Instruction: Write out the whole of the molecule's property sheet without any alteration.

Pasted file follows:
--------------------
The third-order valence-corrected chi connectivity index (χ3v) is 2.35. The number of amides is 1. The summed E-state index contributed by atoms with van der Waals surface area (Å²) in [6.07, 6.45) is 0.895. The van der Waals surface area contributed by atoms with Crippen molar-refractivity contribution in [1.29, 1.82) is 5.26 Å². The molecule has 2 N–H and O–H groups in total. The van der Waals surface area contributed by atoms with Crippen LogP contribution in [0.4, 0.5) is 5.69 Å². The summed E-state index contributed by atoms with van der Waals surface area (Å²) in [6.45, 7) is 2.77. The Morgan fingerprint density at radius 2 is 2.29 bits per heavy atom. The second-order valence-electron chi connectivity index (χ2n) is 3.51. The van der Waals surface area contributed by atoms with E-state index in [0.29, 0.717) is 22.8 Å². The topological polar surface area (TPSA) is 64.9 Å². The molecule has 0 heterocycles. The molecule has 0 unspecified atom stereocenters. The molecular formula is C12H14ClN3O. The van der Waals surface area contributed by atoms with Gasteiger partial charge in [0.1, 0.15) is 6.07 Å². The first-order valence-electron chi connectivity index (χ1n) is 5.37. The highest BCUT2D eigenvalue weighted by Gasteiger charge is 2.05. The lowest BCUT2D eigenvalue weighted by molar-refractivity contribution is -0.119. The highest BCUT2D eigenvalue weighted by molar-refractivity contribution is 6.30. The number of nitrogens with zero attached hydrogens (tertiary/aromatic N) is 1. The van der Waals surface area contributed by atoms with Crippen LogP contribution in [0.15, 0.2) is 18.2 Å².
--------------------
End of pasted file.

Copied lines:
The third-order valence-corrected chi connectivity index (χ3v) is 2.35. The number of amides is 1. The summed E-state index contributed by atoms with van der Waals surface area (Å²) in [6.07, 6.45) is 0.895. The van der Waals surface area contributed by atoms with Crippen molar-refractivity contribution in [1.29, 1.82) is 5.26 Å². The molecule has 2 N–H and O–H groups in total. The van der Waals surface area contributed by atoms with Crippen LogP contribution in [0.4, 0.5) is 5.69 Å². The summed E-state index contributed by atoms with van der Waals surface area (Å²) in [6.45, 7) is 2.77. The Morgan fingerprint density at radius 2 is 2.29 bits per heavy atom. The second-order valence-electron chi connectivity index (χ2n) is 3.51. The van der Waals surface area contributed by atoms with E-state index in [0.29, 0.717) is 22.8 Å². The topological polar surface area (TPSA) is 64.9 Å². The molecule has 0 heterocycles. The molecule has 0 unspecified atom stereocenters. The molecular formula is C12H14ClN3O. The van der Waals surface area contributed by atoms with Gasteiger partial charge in [0.1, 0.15) is 6.07 Å². The first-order valence-electron chi connectivity index (χ1n) is 5.37. The highest BCUT2D eigenvalue weighted by Gasteiger charge is 2.05. The lowest BCUT2D eigenvalue weighted by molar-refractivity contribution is -0.119. The highest BCUT2D eigenvalue weighted by molar-refractivity contribution is 6.30. The number of nitrogens with zero attached hydrogens (tertiary/aromatic N) is 1. The van der Waals surface area contributed by atoms with Crippen LogP contribution in [0.15, 0.2) is 18.2 Å².